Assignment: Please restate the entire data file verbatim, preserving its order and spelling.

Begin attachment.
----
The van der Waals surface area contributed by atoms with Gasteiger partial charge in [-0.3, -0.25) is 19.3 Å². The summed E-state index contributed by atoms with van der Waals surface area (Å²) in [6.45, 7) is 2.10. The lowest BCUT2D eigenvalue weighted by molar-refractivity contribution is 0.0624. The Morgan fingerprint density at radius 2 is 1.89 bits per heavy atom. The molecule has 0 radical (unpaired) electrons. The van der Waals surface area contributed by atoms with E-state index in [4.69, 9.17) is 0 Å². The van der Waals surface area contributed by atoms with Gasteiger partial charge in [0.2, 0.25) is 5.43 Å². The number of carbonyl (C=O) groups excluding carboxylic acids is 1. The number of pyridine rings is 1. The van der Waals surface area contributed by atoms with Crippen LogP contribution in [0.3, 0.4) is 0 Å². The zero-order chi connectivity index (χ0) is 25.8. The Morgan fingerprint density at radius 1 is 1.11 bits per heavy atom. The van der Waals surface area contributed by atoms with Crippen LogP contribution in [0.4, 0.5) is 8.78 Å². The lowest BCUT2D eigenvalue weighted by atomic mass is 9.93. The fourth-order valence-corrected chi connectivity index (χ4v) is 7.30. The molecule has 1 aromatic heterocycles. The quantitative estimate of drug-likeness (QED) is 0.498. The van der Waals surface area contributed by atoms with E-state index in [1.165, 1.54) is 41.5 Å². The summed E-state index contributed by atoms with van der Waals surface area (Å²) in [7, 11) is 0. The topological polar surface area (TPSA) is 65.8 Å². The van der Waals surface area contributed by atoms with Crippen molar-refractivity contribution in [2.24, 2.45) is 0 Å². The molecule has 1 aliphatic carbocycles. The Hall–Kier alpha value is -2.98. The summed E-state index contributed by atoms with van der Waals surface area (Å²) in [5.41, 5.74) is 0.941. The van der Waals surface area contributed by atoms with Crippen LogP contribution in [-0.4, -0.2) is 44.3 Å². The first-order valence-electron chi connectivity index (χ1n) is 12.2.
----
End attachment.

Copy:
The van der Waals surface area contributed by atoms with Gasteiger partial charge in [-0.3, -0.25) is 19.3 Å². The summed E-state index contributed by atoms with van der Waals surface area (Å²) in [6.45, 7) is 2.10. The lowest BCUT2D eigenvalue weighted by molar-refractivity contribution is 0.0624. The Morgan fingerprint density at radius 2 is 1.89 bits per heavy atom. The molecule has 0 radical (unpaired) electrons. The van der Waals surface area contributed by atoms with E-state index in [4.69, 9.17) is 0 Å². The van der Waals surface area contributed by atoms with Gasteiger partial charge in [0.2, 0.25) is 5.43 Å². The number of carbonyl (C=O) groups excluding carboxylic acids is 1. The number of pyridine rings is 1. The van der Waals surface area contributed by atoms with Crippen LogP contribution in [0.3, 0.4) is 0 Å². The zero-order chi connectivity index (χ0) is 25.8. The Morgan fingerprint density at radius 1 is 1.11 bits per heavy atom. The van der Waals surface area contributed by atoms with Crippen LogP contribution in [0.4, 0.5) is 8.78 Å². The lowest BCUT2D eigenvalue weighted by atomic mass is 9.93. The fourth-order valence-corrected chi connectivity index (χ4v) is 7.30. The molecule has 1 aromatic heterocycles. The quantitative estimate of drug-likeness (QED) is 0.498. The van der Waals surface area contributed by atoms with E-state index in [1.165, 1.54) is 41.5 Å². The summed E-state index contributed by atoms with van der Waals surface area (Å²) in [7, 11) is 0. The topological polar surface area (TPSA) is 65.8 Å². The van der Waals surface area contributed by atoms with Crippen molar-refractivity contribution in [2.24, 2.45) is 0 Å². The molecule has 1 aliphatic carbocycles. The Hall–Kier alpha value is -2.98. The summed E-state index contributed by atoms with van der Waals surface area (Å²) in [5.41, 5.74) is 0.941. The van der Waals surface area contributed by atoms with Crippen LogP contribution in [-0.4, -0.2) is 44.3 Å². The first-order valence-electron chi connectivity index (χ1n) is 12.2.